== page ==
Weigh in on 2: Lawmakers, officials say Measure 2 unworkableWhile a tally of the official vote on Measure 2 is still about a month away, many local elected officials are expressing opposition to the initiated North Dakota constitutional amendment.
By: Keith Norman, The Jamestown Sun
While a tally of the official vote on Measure 2 is still about a month away, many local elected officials are expressing opposition to the initiated North Dakota constitutional amendment.
Measure 2, on the June 12 primary election ballot, would prohibit taxes based on the value of property. This eliminates most forms of the property taxes that serve as the primary source of income for city, county, township and other local governments.
“It’s like trying to wash a window with a sledgehammer,” said Brian Paulson, assistant fire chief for the Jamestown Rural Fire Department. “How would we move forward? There are a lot of unknowns that makes a volunteer’s job difficult.”
Paulson said the Jamestown Rural Fire Department is entirely volunteer and he is concerned someone from the department would have to lobby the Legislature for funding.
“It would make the volunteer jobs in a lot of governments difficult,” he said. “How much time do volunteers have to put in?”
If all local governments are forced to lobby the Legislature for budgets, it would increase the scope of state government.
“My No. 1 issue is the centralization of power,” said Sen. Terry Wanzek, R-Jamestown. “It takes the authority to generate revenue from the local governments. The ability to generate revenue is the power.”
Wanzek said he would not support the measure but did recognize that it was sending a message.
“The property tax issue has to be visited but this measure goes too far,” he said.
Sen. Dave Nething, R-Jamestown, sees several problems with the measure.
“It makes state government run local government,” he said. “The state shouldn’t be doing that.”
Nething is also concerned that the measure will ultimately result in a tax increase and that out-of-state landowners would pay no taxes in North Dakota. He also views property tax relief as a work in progress.
“Reviewing property tax is ongoing,” he said. “That’s been going on whether or not this measure came along.”
Other members of the Legislature from districts in Stutsman County agreed.
“This takes away local control,” said Rep. Chet Pollert, R-Carrington. “I understand people coming forward but this is not a well-written measure. Hopefully we can figure out more property tax relief.”
Rep. Craig Headland, R-Montpelier, sees the measure adding an extra layer to North Dakota government.
“The real issue is if the Legislature has to overview the budgets,” he said. “We’re limited to 80 days. I don’t think the citizens, or most of the legislators, want a somewhat full-time Legislature. That’s more and more government and I don’t think anyone wants that.”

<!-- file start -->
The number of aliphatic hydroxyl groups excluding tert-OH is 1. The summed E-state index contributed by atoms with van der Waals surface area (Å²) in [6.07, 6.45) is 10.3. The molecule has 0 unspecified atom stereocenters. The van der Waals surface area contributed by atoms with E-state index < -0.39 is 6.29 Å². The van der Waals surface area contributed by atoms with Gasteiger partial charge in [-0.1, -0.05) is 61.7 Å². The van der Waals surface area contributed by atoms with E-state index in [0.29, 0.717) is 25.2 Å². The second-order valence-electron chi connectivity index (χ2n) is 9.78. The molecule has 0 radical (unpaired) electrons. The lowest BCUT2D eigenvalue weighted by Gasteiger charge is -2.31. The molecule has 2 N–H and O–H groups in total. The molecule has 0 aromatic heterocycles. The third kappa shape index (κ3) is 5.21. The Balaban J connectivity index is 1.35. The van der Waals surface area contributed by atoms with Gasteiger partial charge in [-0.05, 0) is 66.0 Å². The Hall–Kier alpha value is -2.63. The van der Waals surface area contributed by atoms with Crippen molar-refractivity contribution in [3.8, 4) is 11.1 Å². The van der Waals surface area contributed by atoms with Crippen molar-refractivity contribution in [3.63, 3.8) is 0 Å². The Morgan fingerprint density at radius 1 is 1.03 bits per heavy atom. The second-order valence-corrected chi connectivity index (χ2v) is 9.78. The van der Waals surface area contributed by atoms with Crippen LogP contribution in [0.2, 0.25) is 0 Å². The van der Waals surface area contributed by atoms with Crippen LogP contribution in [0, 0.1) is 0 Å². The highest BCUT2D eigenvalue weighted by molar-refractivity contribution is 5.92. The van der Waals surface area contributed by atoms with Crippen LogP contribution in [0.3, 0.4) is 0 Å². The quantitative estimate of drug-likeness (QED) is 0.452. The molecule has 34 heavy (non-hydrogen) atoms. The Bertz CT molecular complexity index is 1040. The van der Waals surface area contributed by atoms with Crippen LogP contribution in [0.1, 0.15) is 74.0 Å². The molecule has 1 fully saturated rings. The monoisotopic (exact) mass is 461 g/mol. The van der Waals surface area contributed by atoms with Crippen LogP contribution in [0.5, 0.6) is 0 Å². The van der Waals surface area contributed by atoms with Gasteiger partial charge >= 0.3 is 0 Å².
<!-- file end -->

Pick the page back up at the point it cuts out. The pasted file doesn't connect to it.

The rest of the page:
Rep. Joe Kroeber, D-Jamestown, said the measure is unworkable.
“I don’t see how the local entities can get the approval to do the long-term maintenance they need to do,” he said. “That has to be done locally. We need a continued emphasis in property tax reform but this doesn’t do that.”
Some township officials see the measure as a move away from the level of local control township government provides.
“The township is the purest form of government,” said Clarence Daniel, chairman of the board of supervisors for Spiritwood Township. “The township budget has to be submitted to the voters every year. Anyone interested can attend the meeting and vote on the budget.”
Duane Anderson, township supervisor in Woodbury Township, said that would change if Measure 2 passes.
“Instead of our own revenue we’d have to go to the state,” he said. “It would make the job of supervisor more difficult if you have to go to the state every year.”
School districts would be among the first government entities to have to deal with the impact of Measure 2, if it passes.
“Our biggest concern is we haven’t heard anything on how the Legislature would fund us,” said Greg Allen, Jamestown Public School Board president. “Our fiscal year starts July 1 and we usually levy about $5 million. We don’t see a mechanism to replace it now.”
All school districts in North Dakota operate with July 1 as the start of the fiscal year. This allows the fiscal year to correspond with the school year, said Bob Toso, superintendent of Jamestown Public Schools.
If Measure 2 passes on June 12, all schools in North Dakota would start the fiscal year 18 days later without one of the principle revenue sources.
“Measure 2 says the Legislature has to replace the dollars,” Toso said. “But the Legislature doesn’t meet until January and then they are looking at the next two years.”
School districts would be forced to operate partially on reserve funds, Toso said.
“We would have to use our reserves until the Legislature does what it does,” he said. “But our reserves won’t last forever.”
Sun reporter Keith Norman can be reached at 701-952-8452 or by email at email@example.com